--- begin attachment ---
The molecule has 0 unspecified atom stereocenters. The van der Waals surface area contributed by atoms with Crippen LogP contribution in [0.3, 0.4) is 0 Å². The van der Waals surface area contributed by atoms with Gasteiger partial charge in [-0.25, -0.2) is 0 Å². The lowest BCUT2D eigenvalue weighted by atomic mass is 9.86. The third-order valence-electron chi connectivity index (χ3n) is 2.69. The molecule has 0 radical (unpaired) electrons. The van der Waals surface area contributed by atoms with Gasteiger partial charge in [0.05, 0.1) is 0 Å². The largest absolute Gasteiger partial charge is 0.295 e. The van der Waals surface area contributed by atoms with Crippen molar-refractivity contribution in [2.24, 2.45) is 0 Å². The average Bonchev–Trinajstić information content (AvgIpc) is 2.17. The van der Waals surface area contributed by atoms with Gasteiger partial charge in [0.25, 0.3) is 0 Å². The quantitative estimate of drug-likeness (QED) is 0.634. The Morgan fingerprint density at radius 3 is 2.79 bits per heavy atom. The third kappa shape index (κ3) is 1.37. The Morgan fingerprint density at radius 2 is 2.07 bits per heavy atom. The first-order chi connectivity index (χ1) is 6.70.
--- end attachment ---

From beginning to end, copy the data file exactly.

The molecule has 0 unspecified atom stereocenters. The van der Waals surface area contributed by atoms with Crippen LogP contribution in [0.3, 0.4) is 0 Å². The van der Waals surface area contributed by atoms with Gasteiger partial charge in [-0.25, -0.2) is 0 Å². The lowest BCUT2D eigenvalue weighted by atomic mass is 9.86. The third-order valence-electron chi connectivity index (χ3n) is 2.69. The molecule has 0 radical (unpaired) electrons. The van der Waals surface area contributed by atoms with Gasteiger partial charge in [0.05, 0.1) is 0 Å². The largest absolute Gasteiger partial charge is 0.295 e. The van der Waals surface area contributed by atoms with Crippen molar-refractivity contribution in [2.24, 2.45) is 0 Å². The average Bonchev–Trinajstić information content (AvgIpc) is 2.17. The van der Waals surface area contributed by atoms with Gasteiger partial charge in [0.25, 0.3) is 0 Å². The quantitative estimate of drug-likeness (QED) is 0.634. The Morgan fingerprint density at radius 3 is 2.79 bits per heavy atom. The third kappa shape index (κ3) is 1.37. The Morgan fingerprint density at radius 2 is 2.07 bits per heavy atom. The first-order chi connectivity index (χ1) is 6.70.